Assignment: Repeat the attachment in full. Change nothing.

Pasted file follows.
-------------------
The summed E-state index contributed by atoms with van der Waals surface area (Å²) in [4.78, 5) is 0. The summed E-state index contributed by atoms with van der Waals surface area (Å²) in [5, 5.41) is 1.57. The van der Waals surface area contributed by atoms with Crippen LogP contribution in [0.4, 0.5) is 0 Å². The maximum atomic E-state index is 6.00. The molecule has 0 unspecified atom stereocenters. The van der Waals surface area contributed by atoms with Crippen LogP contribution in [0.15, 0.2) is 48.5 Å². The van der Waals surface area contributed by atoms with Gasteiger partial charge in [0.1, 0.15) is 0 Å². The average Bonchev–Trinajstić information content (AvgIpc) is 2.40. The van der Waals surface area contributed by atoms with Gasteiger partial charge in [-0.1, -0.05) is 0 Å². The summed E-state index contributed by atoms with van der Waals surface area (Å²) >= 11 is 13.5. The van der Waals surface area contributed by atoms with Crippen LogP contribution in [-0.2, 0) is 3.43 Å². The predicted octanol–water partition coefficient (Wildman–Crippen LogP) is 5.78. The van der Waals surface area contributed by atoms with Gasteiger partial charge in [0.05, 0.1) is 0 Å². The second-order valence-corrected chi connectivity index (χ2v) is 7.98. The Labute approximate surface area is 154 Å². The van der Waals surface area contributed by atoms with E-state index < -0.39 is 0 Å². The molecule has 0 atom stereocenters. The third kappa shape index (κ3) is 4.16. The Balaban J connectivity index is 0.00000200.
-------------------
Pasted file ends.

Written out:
The summed E-state index contributed by atoms with van der Waals surface area (Å²) in [4.78, 5) is 0. The summed E-state index contributed by atoms with van der Waals surface area (Å²) in [5, 5.41) is 1.57. The van der Waals surface area contributed by atoms with Crippen LogP contribution in [0.4, 0.5) is 0 Å². The maximum atomic E-state index is 6.00. The molecule has 0 unspecified atom stereocenters. The van der Waals surface area contributed by atoms with Crippen LogP contribution in [0.15, 0.2) is 48.5 Å². The van der Waals surface area contributed by atoms with Gasteiger partial charge in [0.1, 0.15) is 0 Å². The average Bonchev–Trinajstić information content (AvgIpc) is 2.40. The van der Waals surface area contributed by atoms with Gasteiger partial charge in [-0.1, -0.05) is 0 Å². The summed E-state index contributed by atoms with van der Waals surface area (Å²) >= 11 is 13.5. The van der Waals surface area contributed by atoms with Crippen LogP contribution in [-0.2, 0) is 3.43 Å². The predicted octanol–water partition coefficient (Wildman–Crippen LogP) is 5.78. The van der Waals surface area contributed by atoms with Gasteiger partial charge in [0.05, 0.1) is 0 Å². The second-order valence-corrected chi connectivity index (χ2v) is 7.98. The Labute approximate surface area is 154 Å². The van der Waals surface area contributed by atoms with E-state index < -0.39 is 0 Å². The molecule has 0 atom stereocenters. The third kappa shape index (κ3) is 4.16. The Balaban J connectivity index is 0.00000200.